malware

More than 250 US news sites inject malware in possible supply chain attack

Researchers at Proofpoint disclosed in a Tweet Wednesday that more than 250 U.S. news organizations have accessed malicious SocGholish malware in what could potentially become a very dangerous supply chain attack.

In the Tweet, Proofpoint said it observed intermittent injections on a media company that serves video and advertising services to many major news outlets. The targeted media company serves content via Javascript to its partners, and by modifying the codebase of this otherwise benign Javascript, the threat actors used the media company to deploy the SocGholish malware.

SocGholish infections have historically served as a precursor to ransomware and some instances where stealers and keyloggers have been deployed. End stage payloads are variable based on victim profile and ongoing relationships with other threat actors utilizing Russian-linked TA569 for initial access.

Sherrod DeGrippo, vice president of threat research and detection at Proofpoint, said while they are unable to disclose information related to the targeted media company, the company in question provides both video content and advertising to major news outlets.

DeGrippo said while the threat actor has a demonstrated history of compromising content management systems (CMS) and hosting accounts, at this time, Proofpoint does not have evidence supporting the initial access vector, which likely occurs outside of mailflow.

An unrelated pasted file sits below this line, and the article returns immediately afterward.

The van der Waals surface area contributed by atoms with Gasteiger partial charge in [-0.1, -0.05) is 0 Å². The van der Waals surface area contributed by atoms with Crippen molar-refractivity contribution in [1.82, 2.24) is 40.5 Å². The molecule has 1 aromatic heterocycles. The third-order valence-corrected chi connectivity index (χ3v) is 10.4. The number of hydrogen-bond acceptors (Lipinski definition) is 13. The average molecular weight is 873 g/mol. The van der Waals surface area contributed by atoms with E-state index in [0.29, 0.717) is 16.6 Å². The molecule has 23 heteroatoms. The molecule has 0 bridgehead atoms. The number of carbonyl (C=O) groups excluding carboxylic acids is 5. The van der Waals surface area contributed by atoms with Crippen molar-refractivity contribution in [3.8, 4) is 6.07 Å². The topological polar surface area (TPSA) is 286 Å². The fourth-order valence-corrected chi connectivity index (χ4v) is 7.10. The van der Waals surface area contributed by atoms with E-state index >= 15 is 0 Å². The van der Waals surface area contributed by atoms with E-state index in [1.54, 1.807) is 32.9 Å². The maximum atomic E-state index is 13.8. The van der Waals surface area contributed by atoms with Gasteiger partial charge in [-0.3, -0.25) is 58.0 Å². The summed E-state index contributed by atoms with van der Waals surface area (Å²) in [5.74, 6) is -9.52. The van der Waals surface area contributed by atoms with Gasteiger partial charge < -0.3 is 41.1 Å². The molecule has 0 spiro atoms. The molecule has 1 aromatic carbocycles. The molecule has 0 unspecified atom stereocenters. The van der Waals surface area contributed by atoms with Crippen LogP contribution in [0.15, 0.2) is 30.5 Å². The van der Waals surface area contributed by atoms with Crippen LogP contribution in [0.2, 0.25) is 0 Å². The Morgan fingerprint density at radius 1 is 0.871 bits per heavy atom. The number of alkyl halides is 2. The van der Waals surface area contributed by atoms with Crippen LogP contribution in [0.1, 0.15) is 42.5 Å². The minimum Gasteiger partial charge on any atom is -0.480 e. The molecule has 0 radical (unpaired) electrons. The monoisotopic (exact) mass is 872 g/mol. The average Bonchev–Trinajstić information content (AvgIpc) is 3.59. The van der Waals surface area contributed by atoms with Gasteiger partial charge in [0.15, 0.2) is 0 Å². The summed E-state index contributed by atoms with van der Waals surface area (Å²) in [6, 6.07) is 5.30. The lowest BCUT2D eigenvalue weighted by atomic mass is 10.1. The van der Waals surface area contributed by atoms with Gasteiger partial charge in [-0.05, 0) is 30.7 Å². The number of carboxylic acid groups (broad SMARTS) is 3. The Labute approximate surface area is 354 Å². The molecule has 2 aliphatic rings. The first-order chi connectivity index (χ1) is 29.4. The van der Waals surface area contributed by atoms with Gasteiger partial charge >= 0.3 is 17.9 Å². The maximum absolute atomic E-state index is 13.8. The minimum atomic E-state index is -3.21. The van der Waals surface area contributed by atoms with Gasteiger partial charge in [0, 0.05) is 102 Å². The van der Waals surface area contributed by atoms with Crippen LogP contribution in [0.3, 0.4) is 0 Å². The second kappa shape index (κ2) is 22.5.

“TA569 has previously leveraged media assets to distribute SocGholish, and this malware can lead to follow-on infections, including potential ransomware,” said DeGrippo. “The situation needs to be closely monitored, as Proofpoint has observed TA569 reinfect the same assets just days after remediation. Fixing the problem once isn’t enough. It’s worth remembering that website security is reliant on a network of assets and services, and that no matter how robust your security is, it’s only as good as the third-party assets you’re importing.”

DeGrippo said the site in question was first observed hosting the TA569 inject within the last 24 hours. The media company targeted has been informed and has been investigating. Only the targeted media company knows the full total of affected media organizations.

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“Even with remediation we have seen TA569 reinfect the same assets days later so continued targeting of this company and others is probable,” DeGrippo said. “Supply chain attacks like this where one compromised asset can push out compromises to the entire network has proven to be a successful business model for threat actors. Media companies who are a pivot point in the news industry need to be wary.”

Activity linked to Russia-aligned threat actor as Election Day nears in U.S.

TA569 is believed to be a Russian-aligned threat actor, said Jason Hicks executive advisor and Field CISO at Coalfire. Hicks said given their alignment with a nation-state, it’s not surprising they are attacking media organizations.  

Hicks said also given the proximity to Election Day, he expects to see an uptick in this kind of activity given the previous actions taken during previous U.S. elections. Media organizations have a wealth of information that’s of interest to foreign intelligence actors, said Hicks. Sources for stories that are critical of their government, or simply knowing an unfavorable article will get published would be of interest, said Hicks.